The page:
What Is The Evidence That Supports The Need To Meet MOC Requirements On A More Continuous Basis? How Do You Know The Public Wants This? The Institute of Medicine (IOM) has argued that in a profession with a "continually expanding knowledge base" a mechanism is needed to ensure that practitioners remain up-to-date with current best practices. The growing knowledge base requires that training and ongoing licensure and certification (????) reflect the need for lifelong learning and evaluation of competencies. Research has shown that the public expects that physicians undergo a rigorous, periodic examination of knowledge.

Is ABIM The Only ABMS Board With A Continuous Program?
• No, ABMS is requiring that all of its 24 member Boards implement a more continuous MOC program. The American Boards of Colon and Rectal Surgery, Dermatology, Family Medicine, Ophthalmology, Pediatrics, and Physical Medicine and Rehabilitation are just a few of the Boards which currently provide or are working to provide continuous programs.

Five Things Physicians and Patients Should Question Participating Internists
Other specialties sure to follow! ”just say no”? To what? Patient satisfaction? Lawsuits?

• • • • • • • • •

• • • • • • • • •

American Academy of Allergy, Asthma & Immunology American Academy of Family Physicians American College of Cardiology American College of Physicians American College of Radiology American Gastroenterological Association American Society of Clinical Oncology American Society of Nephrology American Society of Nuclear Cardiology

Needless testing and “Choosing Wisely”
• Stop wasting money on testing in patients Yet • Test physicians yearly to “screen out the very few marginal ones” • Would the ABMS or MOC have mattered in Kermit Gosnell’s case???

Standard Contract American Board of Pathology
All rights to board-none to you!

P4: YOUR obligations!
• I understand and agree that, if I meet all of the qualifications for certification, my certificate will be valid for 10 years contingent upon my timely satisfaction of all requirements of the American Board of Pathology Maintenance of Certification program. • I agree to be legally bound by the foregoing. • Signature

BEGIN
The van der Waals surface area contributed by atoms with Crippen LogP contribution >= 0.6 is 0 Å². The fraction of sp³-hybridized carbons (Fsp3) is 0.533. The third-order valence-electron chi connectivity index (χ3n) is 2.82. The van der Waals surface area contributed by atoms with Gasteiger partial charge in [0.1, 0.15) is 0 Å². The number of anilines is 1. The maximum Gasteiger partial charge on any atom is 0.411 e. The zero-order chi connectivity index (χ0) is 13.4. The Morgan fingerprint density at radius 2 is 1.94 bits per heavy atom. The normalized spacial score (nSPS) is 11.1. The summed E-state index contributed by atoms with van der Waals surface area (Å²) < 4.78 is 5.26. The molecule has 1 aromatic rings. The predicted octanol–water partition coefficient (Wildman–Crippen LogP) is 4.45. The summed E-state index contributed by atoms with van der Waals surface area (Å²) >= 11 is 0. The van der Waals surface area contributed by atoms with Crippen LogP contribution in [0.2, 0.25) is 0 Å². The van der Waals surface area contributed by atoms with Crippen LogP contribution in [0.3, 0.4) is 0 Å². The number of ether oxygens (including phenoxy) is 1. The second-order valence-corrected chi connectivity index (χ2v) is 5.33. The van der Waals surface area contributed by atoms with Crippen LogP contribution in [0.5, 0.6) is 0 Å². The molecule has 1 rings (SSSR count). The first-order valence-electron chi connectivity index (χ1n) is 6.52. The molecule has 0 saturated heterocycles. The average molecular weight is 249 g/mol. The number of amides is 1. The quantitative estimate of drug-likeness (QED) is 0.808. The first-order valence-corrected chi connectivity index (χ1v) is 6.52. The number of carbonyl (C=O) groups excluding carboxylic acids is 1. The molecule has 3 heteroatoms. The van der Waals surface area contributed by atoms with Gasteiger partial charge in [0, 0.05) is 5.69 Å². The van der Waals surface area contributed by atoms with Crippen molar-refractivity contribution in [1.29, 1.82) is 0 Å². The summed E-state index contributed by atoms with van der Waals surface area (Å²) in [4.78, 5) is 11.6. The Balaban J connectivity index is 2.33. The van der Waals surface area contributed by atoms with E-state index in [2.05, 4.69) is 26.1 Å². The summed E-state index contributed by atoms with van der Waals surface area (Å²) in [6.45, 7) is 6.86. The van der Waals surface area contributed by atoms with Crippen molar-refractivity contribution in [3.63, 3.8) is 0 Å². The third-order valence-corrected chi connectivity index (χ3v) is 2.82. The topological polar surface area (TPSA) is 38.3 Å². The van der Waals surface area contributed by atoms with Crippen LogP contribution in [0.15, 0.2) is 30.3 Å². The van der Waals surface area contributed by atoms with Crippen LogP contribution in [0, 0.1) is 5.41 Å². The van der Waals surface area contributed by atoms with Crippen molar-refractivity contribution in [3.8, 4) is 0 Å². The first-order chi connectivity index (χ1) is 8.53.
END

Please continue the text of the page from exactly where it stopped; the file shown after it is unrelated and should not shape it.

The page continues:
'I'll make him an offer he can't refuse'
• Certification improves nothing:
– Physicians are and remain competent for many reasons-NOT because of MOC – By creating legally mandated MOL, MOC becomes an “offer you cannot refuse”

• Protection racketeering:
– You don’t really need the protection – Until after the need is created by the offering entity!

Solicitation from 5/16/2013
The American Board of


4208 Six Forks Road, Suite 1500 Raleigh, NC 27609-5765

Phone: (866) 999-7501 | Fax: (866) 999-7503 | Email: | Website:

RE: Register for MOCA Cognitive Examination
We greatly appreciate your voluntary participation in the ABA’s Maintenance of Certification in Anesthesiology Program (MOCA)! As a reminder, you are eligible to register for the July 2013 MOCA Cognitive Examination.

If you wish to register for the July 2013 MOCA Exam, the deadline is May 21, 2013. Please log into your ABA portal account at to register.
The 4-hour, computer-delivered examination will be administered to candidates at test centers in more than 300 cities located throughout the United States, Canada and the U.S. Territories. Registration Deadline and Fees: To register for the MOCA Cognitive Examination, please log in to your portal account via the ABA website,, and click the link labeled “Register for a MOCA Cognitive Exam.” NOTICE: This message contains information from the American Board of Exam Dates (Select One): July 13-27, 2013 Registration Deadline: May 21, 2013

Fee: $2,100

Re-Examination Fee: $800

Anesthesiology that may be confidential and legally privileged. If you are not an intended recipient, please notify the sender immediately, then destroy this email and refrain from any disclosure, copying, distribution or use of this information. Thank you.

ASA 1990-1999 Closed Claims Project analysis
• Analyzed claims from the 1990-1999, before 10 year cycles were imposed • Board certification status was unknown in 51% of claims. • There were board certified 1330 claims (39%) vs 361 (11%) no board certification identified • Currently 76% BC vs 24% NBC rates compare to 78% and 22% of claims analyzed in the 50% where known. • There was no statistically significant difference between groups: In both groups
– death occurred in 27% of claims; – permanent injury (6-8) in 22%, – and temporary or non-disabling injury 51% of claims in each group.

1990s Close Claims:
board certified (BC) vs. not certified (NBC)
• Information regarding whether a claim was paid or not includes payments by any defendant, not just the anesthesiologist • Payment reported reflects only payments made on behalf of the anesthesiologist • Anesthesiologist median payment:
– BC: $187,000 (range $3,000 - $2.7 Million) – NBC: $150,000 (range $1,000 - $6 Million)

• Claims resulted:
– BC: 47% – NBC: 58%